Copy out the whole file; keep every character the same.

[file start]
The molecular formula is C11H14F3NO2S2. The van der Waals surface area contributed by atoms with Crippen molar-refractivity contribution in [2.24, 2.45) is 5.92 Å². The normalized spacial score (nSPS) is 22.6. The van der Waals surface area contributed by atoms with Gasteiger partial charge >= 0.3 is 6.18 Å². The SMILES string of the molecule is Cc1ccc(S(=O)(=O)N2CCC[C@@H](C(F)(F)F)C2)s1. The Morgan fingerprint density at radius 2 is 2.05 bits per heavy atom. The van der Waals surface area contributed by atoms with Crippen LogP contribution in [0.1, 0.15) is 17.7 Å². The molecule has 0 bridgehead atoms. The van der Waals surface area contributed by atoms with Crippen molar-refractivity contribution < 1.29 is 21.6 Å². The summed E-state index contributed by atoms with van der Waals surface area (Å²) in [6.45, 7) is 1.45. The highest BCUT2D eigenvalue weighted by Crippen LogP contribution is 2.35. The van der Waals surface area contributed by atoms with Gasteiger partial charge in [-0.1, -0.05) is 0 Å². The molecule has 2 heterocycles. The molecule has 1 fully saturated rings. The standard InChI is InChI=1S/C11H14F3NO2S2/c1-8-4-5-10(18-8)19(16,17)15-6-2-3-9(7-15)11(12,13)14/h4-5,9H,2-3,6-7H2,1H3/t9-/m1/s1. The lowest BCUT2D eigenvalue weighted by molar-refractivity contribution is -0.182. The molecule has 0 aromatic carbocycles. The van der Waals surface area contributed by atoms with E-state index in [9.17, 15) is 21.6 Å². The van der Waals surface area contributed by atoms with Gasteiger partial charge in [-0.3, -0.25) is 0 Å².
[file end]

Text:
The molecular formula is C11H14F3NO2S2. The van der Waals surface area contributed by atoms with Crippen molar-refractivity contribution in [2.24, 2.45) is 5.92 Å². The normalized spacial score (nSPS) is 22.6. The van der Waals surface area contributed by atoms with Gasteiger partial charge >= 0.3 is 6.18 Å². The SMILES string of the molecule is Cc1ccc(S(=O)(=O)N2CCC[C@@H](C(F)(F)F)C2)s1. The Morgan fingerprint density at radius 2 is 2.05 bits per heavy atom. The van der Waals surface area contributed by atoms with Crippen LogP contribution in [0.1, 0.15) is 17.7 Å². The molecule has 0 bridgehead atoms. The van der Waals surface area contributed by atoms with Crippen molar-refractivity contribution < 1.29 is 21.6 Å². The summed E-state index contributed by atoms with van der Waals surface area (Å²) in [6.45, 7) is 1.45. The highest BCUT2D eigenvalue weighted by Crippen LogP contribution is 2.35. The van der Waals surface area contributed by atoms with Gasteiger partial charge in [-0.1, -0.05) is 0 Å². The molecule has 2 heterocycles. The molecule has 1 fully saturated rings. The standard InChI is InChI=1S/C11H14F3NO2S2/c1-8-4-5-10(18-8)19(16,17)15-6-2-3-9(7-15)11(12,13)14/h4-5,9H,2-3,6-7H2,1H3/t9-/m1/s1. The lowest BCUT2D eigenvalue weighted by molar-refractivity contribution is -0.182. The molecule has 0 aromatic carbocycles. The van der Waals surface area contributed by atoms with E-state index in [9.17, 15) is 21.6 Å². The van der Waals surface area contributed by atoms with Gasteiger partial charge in [-0.3, -0.25) is 0 Å².